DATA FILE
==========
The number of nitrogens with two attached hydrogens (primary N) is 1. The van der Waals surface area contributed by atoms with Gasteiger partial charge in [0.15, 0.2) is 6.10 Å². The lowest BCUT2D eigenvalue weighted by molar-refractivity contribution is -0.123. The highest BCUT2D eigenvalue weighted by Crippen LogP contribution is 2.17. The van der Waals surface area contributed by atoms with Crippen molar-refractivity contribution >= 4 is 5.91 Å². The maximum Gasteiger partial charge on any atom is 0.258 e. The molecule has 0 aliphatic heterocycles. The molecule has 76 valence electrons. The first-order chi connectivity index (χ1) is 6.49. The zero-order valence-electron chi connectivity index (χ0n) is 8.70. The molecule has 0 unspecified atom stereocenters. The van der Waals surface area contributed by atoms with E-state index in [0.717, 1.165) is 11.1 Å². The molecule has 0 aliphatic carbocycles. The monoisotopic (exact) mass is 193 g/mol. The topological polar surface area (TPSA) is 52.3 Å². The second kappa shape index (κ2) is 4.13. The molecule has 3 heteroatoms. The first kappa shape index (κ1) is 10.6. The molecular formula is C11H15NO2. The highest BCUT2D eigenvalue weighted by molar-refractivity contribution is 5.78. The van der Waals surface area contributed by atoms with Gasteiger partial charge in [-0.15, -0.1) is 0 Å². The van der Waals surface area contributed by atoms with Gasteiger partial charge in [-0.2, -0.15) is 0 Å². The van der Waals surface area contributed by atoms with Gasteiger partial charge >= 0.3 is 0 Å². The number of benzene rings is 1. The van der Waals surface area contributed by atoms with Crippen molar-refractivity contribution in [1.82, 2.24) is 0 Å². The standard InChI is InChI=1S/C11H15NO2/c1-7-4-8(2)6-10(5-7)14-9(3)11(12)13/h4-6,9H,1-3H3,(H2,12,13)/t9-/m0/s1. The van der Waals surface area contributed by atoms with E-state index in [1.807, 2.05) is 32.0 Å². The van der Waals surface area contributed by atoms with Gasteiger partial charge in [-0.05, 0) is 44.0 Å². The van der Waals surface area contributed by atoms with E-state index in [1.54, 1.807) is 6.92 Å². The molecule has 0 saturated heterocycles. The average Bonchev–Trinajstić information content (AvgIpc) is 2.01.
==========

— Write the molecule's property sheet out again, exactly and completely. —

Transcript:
The number of nitrogens with two attached hydrogens (primary N) is 1. The van der Waals surface area contributed by atoms with Gasteiger partial charge in [0.15, 0.2) is 6.10 Å². The lowest BCUT2D eigenvalue weighted by molar-refractivity contribution is -0.123. The highest BCUT2D eigenvalue weighted by Crippen LogP contribution is 2.17. The van der Waals surface area contributed by atoms with Crippen molar-refractivity contribution >= 4 is 5.91 Å². The maximum Gasteiger partial charge on any atom is 0.258 e. The molecule has 0 aliphatic heterocycles. The molecule has 76 valence electrons. The first-order chi connectivity index (χ1) is 6.49. The zero-order valence-electron chi connectivity index (χ0n) is 8.70. The molecule has 0 unspecified atom stereocenters. The van der Waals surface area contributed by atoms with E-state index in [0.717, 1.165) is 11.1 Å². The molecule has 0 aliphatic carbocycles. The monoisotopic (exact) mass is 193 g/mol. The topological polar surface area (TPSA) is 52.3 Å². The second kappa shape index (κ2) is 4.13. The molecule has 3 heteroatoms. The first kappa shape index (κ1) is 10.6. The molecular formula is C11H15NO2. The highest BCUT2D eigenvalue weighted by molar-refractivity contribution is 5.78. The van der Waals surface area contributed by atoms with Gasteiger partial charge in [-0.15, -0.1) is 0 Å². The van der Waals surface area contributed by atoms with Gasteiger partial charge in [-0.2, -0.15) is 0 Å². The van der Waals surface area contributed by atoms with Gasteiger partial charge >= 0.3 is 0 Å². The number of benzene rings is 1. The van der Waals surface area contributed by atoms with Crippen molar-refractivity contribution in [1.82, 2.24) is 0 Å². The standard InChI is InChI=1S/C11H15NO2/c1-7-4-8(2)6-10(5-7)14-9(3)11(12)13/h4-6,9H,1-3H3,(H2,12,13)/t9-/m0/s1. The van der Waals surface area contributed by atoms with E-state index in [1.807, 2.05) is 32.0 Å². The van der Waals surface area contributed by atoms with Gasteiger partial charge in [-0.05, 0) is 44.0 Å². The van der Waals surface area contributed by atoms with E-state index in [1.54, 1.807) is 6.92 Å². The molecule has 0 saturated heterocycles. The average Bonchev–Trinajstić information content (AvgIpc) is 2.01.